In many areas throughout the country, the population of kestrels has taken a noticeable decline, especially in urban areas. The cause of this decline is under investigation and TRC is helping in this effort through Kestrel Watch, a citizen science project that encourages people to report kestrel sightings to our online site.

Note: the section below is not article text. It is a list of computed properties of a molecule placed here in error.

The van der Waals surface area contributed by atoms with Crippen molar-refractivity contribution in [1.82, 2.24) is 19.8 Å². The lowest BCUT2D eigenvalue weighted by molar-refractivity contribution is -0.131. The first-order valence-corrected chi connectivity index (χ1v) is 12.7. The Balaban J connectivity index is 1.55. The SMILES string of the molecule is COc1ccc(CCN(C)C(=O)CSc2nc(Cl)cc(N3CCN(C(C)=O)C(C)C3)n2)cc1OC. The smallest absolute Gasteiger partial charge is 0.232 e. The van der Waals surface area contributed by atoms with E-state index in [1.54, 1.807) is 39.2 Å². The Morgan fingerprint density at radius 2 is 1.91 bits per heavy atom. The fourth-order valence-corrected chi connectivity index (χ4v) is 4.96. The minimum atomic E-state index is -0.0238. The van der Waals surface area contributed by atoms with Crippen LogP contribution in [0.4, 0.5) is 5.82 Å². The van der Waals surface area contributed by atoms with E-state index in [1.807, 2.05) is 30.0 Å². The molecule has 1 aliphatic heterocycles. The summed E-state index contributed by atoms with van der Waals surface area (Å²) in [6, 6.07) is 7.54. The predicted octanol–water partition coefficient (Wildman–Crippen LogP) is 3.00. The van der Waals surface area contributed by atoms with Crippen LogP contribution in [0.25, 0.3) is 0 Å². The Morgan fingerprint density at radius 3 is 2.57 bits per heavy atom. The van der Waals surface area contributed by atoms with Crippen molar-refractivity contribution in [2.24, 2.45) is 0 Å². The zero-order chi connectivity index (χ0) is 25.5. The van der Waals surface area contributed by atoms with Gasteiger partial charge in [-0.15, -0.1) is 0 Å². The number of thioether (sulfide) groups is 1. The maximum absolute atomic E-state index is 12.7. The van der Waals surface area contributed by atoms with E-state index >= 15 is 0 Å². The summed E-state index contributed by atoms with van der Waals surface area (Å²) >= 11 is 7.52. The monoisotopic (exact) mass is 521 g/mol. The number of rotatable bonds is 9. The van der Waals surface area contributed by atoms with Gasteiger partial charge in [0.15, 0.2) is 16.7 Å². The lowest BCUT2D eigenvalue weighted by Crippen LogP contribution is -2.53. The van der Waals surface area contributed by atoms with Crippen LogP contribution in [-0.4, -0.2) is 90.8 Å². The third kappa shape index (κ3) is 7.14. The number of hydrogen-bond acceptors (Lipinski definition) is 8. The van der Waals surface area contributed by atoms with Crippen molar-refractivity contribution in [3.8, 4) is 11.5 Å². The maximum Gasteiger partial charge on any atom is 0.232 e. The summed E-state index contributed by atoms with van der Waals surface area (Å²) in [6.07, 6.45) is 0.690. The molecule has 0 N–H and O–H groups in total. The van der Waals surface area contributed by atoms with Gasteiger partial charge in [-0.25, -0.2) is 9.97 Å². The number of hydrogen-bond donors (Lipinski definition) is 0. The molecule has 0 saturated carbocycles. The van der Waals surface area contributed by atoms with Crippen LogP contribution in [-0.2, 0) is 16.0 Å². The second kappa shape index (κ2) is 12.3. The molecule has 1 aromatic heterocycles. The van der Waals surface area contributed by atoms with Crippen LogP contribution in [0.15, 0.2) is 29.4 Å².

In Minnesota, most kestrels are ¾ of the way through their breeding efforts. The eggs have hatched and the chicks (up to 5 per clutch) are at or close to fledging age. Kestrels nest in natural cavities or cavity-like structures such as nest boxes and the eves of buildings. So, if you are lucky enough to observe a family of kestrels, the males and females are busy right now hunting to feed their large brood, either by dropping food into the cavity or giving it to chicks perched on branches. When the chicks first leave the cavity, they are not polished fliers and will end up in all sorts of compromising places: on decks, air conditioners, automobiles and playground equipment to name a few. In the majority of cases, they are just fine, learning how to refine their hunting skills while they are still being taken care of by their hard-working parents.